The time for rejoicing that the cold, dark winter is over can be short-lived for some. Warmer, sunnier weather can also signal the beginning of allergy season and all that comes with it: sneezing, watery eyes, asthma, congestion. For the more than 50 million Americans suffering from seasonal allergies, spring is just no fun.
If you’re an allergy sufferer, you’ve probably tried many medications and are willing to try just about anything to help ease your symptoms. But have you tried cannabis? It’s well-documented that marijuana can fight inflammation and pain, two common allergy symptoms. But how can you best consume cannabis for allergies?
We’ve compiled our three most popular Q&As on consuming cannabis to help control allergies. If you have more questions about how marijuana may help with your hay fever, head over to our Answers page where you can ask a question. A knowledgeable member of our community will point you in the right direction.
Could marijuana help? If so, any specific things I should look for?
Answer: @drolson This is a very simple question but it requires a very complex answer. Using high cannabidiol (CBD), low tetrahydrocannabinol (THC) cannabis regularly twice a day will reduce the inflammatory load in your body over approximately over two and a half to three weeks—but that may not be enough.
Here are a few more suggestions:
Be sure to chew your food thoroughly, so you mix your saliva with your food because your saliva contains the antibody called secretory IgA. Making sure to coat your food in saliva will make your body think the food is part of you and will stop over reacting to it. Eliminate all foods that can promote congestion like milk and cheese. For many people this includes wheat and soy as well because food sensitivities increase the reaction in your body to seasonal allergies.
When you come in from outside during high allergy season, make sure you shower to remove all pollens from your hair, eyebrows, nostrils and skin. Consider changing your pillowcase every night before you go to bed and even consider renting an air filtration system to remove pollens, dust mites and dander from your environment.
There are many natural remedies you can use to reduce your response to pollens and allergens like stinging nettle or ingesting one teaspoon of local, raw honey to act like an immunization against the allergies. Our animals do carry in pollens on their coat so it's wise to brush your animals before they come in the house.
High efficiency particulate air (HEPA) filters do work to filter the air adequately, so use one to set up a "safe room" in your house where you can spend time and be allergy free.
These are just a few of the simple things you can do to reduce your reaction to allergens. Hopefully I've given you enough things to think about and you can start clearing your environment of allergens.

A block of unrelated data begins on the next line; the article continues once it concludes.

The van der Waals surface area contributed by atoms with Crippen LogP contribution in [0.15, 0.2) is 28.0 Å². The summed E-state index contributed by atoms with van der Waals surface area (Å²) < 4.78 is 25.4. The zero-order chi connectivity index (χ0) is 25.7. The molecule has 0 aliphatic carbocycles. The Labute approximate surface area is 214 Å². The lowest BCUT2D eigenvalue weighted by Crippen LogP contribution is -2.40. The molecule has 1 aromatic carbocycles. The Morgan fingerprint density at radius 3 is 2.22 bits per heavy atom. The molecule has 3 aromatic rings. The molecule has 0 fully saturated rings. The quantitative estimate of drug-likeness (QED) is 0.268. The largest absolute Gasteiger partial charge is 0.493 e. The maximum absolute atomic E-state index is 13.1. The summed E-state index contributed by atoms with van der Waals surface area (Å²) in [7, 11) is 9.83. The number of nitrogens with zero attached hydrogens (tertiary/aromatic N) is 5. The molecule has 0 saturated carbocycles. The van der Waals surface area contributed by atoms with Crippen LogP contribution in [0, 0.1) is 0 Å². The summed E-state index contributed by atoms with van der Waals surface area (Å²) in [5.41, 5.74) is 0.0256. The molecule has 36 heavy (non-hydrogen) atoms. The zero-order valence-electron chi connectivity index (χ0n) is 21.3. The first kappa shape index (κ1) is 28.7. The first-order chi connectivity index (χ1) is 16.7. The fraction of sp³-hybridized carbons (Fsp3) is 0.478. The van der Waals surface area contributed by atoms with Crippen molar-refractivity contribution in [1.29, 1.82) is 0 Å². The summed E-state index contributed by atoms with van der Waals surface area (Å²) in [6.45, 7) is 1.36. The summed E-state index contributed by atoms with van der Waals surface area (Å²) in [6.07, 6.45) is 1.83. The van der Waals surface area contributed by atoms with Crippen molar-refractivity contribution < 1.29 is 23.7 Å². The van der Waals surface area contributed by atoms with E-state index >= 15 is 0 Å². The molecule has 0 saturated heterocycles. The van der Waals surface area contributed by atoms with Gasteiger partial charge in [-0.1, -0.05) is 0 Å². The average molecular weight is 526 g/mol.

If all these suggestions do not produce adequate resolution you could always consider moving closer to the ocean because the breezes that come off the ocean don’t contain the heavy pollen unload.
Good luck, keep working at this and you will find what works for you. I have 45 years’ experience and lots of tricks up my sleeve to help you if you need further help.
Answer: @ryan It may be difficult to find the "perfect" strain, but what many new users miss is that most strains are actually very similar in how the cannabinoids affect your wellness. The mental feelings may differ drastically and there is a significant different between sativa and indica, but past that things start to smooth out for many illnesses. This is because many of them are mostly helped by either THC or CBD.
Currently there is not a lot of research on specific strains that help allergies, just a lot of evidence that cannabinoids can help your lungs to open up. Since cannabis has such a low risk for patients, I would recommend vaporizing a hybrid cannabis strain. Try asking your budtender for a nice middle of the road strain that doesn’t cause you anxiety (just in case you’re prone to those types of feelings).
I’m sick and tired of taking antihistamines.
Answer: @drgerhart Scientists in Germany have discovered that applying THC ointment or solutions to the skin of mice and then exposing them to allergens resulted in decreased inflammation and swelling when compared to non-treated mice.
It appears that activating the CB-1 and CB-2 receptors (the main cannabinoid receptors) reduces the symptoms caused by plants that produce hypersensitivity rashes similar to poison ivy or poison oak.
There’s limited literature available on this topic, but allergy and hypersensitivity to cannabis is rare.
Additionally, Cannabis shares some molecular and other characteristics with antihistamines which we use to treat allergies.
Further study needs to be done before we can say definitively that cannabis helps with allergies, but these initial findings may lead to more work in this area.
Photo credit: Daniel Jensen